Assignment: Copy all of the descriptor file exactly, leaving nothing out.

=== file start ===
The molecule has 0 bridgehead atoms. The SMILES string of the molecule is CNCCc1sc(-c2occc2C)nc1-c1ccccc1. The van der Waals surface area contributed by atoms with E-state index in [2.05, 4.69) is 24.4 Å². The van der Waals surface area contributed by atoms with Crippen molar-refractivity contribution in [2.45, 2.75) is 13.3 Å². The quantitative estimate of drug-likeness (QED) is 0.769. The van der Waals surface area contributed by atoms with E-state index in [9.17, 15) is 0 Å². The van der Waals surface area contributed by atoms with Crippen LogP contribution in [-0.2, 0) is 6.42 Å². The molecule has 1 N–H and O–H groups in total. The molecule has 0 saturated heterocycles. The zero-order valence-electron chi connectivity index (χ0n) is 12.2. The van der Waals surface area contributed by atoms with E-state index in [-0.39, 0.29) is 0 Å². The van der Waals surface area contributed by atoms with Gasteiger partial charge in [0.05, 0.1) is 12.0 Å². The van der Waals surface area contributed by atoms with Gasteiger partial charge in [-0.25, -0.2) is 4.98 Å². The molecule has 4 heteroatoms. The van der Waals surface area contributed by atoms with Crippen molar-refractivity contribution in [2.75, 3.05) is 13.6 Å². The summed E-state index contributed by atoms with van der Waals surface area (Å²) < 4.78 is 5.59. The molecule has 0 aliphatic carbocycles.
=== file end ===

The molecule has 0 bridgehead atoms. The SMILES string of the molecule is CNCCc1sc(-c2occc2C)nc1-c1ccccc1. The van der Waals surface area contributed by atoms with E-state index in [2.05, 4.69) is 24.4 Å². The van der Waals surface area contributed by atoms with Crippen molar-refractivity contribution in [2.45, 2.75) is 13.3 Å². The quantitative estimate of drug-likeness (QED) is 0.769. The van der Waals surface area contributed by atoms with E-state index in [9.17, 15) is 0 Å². The van der Waals surface area contributed by atoms with Crippen LogP contribution in [-0.2, 0) is 6.42 Å². The molecule has 1 N–H and O–H groups in total. The molecule has 0 saturated heterocycles. The zero-order valence-electron chi connectivity index (χ0n) is 12.2. The van der Waals surface area contributed by atoms with E-state index in [-0.39, 0.29) is 0 Å². The van der Waals surface area contributed by atoms with Gasteiger partial charge in [0.05, 0.1) is 12.0 Å². The van der Waals surface area contributed by atoms with Gasteiger partial charge in [-0.25, -0.2) is 4.98 Å². The molecule has 4 heteroatoms. The van der Waals surface area contributed by atoms with Crippen molar-refractivity contribution in [2.75, 3.05) is 13.6 Å². The summed E-state index contributed by atoms with van der Waals surface area (Å²) < 4.78 is 5.59. The molecule has 0 aliphatic carbocycles.